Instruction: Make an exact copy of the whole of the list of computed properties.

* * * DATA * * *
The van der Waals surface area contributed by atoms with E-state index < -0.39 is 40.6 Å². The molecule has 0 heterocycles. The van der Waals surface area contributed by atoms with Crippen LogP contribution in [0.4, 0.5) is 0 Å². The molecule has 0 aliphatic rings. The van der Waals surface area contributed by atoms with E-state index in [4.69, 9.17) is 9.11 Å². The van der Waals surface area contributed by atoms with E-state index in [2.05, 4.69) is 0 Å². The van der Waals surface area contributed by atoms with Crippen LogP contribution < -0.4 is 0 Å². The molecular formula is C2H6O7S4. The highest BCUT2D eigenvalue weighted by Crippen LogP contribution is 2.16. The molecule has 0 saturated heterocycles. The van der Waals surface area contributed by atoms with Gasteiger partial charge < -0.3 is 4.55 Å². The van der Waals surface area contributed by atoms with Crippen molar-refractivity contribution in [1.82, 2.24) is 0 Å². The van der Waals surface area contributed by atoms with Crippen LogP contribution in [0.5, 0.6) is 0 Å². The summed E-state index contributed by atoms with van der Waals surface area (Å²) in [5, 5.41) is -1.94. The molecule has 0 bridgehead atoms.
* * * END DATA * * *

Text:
The van der Waals surface area contributed by atoms with E-state index < -0.39 is 40.6 Å². The molecule has 0 heterocycles. The van der Waals surface area contributed by atoms with Crippen LogP contribution in [0.4, 0.5) is 0 Å². The molecule has 0 aliphatic rings. The van der Waals surface area contributed by atoms with E-state index in [4.69, 9.17) is 9.11 Å². The van der Waals surface area contributed by atoms with E-state index in [2.05, 4.69) is 0 Å². The van der Waals surface area contributed by atoms with Crippen LogP contribution < -0.4 is 0 Å². The molecular formula is C2H6O7S4. The highest BCUT2D eigenvalue weighted by Crippen LogP contribution is 2.16. The molecule has 0 saturated heterocycles. The van der Waals surface area contributed by atoms with Gasteiger partial charge < -0.3 is 4.55 Å². The van der Waals surface area contributed by atoms with Crippen molar-refractivity contribution in [1.82, 2.24) is 0 Å². The van der Waals surface area contributed by atoms with Crippen LogP contribution in [0.5, 0.6) is 0 Å². The summed E-state index contributed by atoms with van der Waals surface area (Å²) in [5, 5.41) is -1.94. The molecule has 0 bridgehead atoms.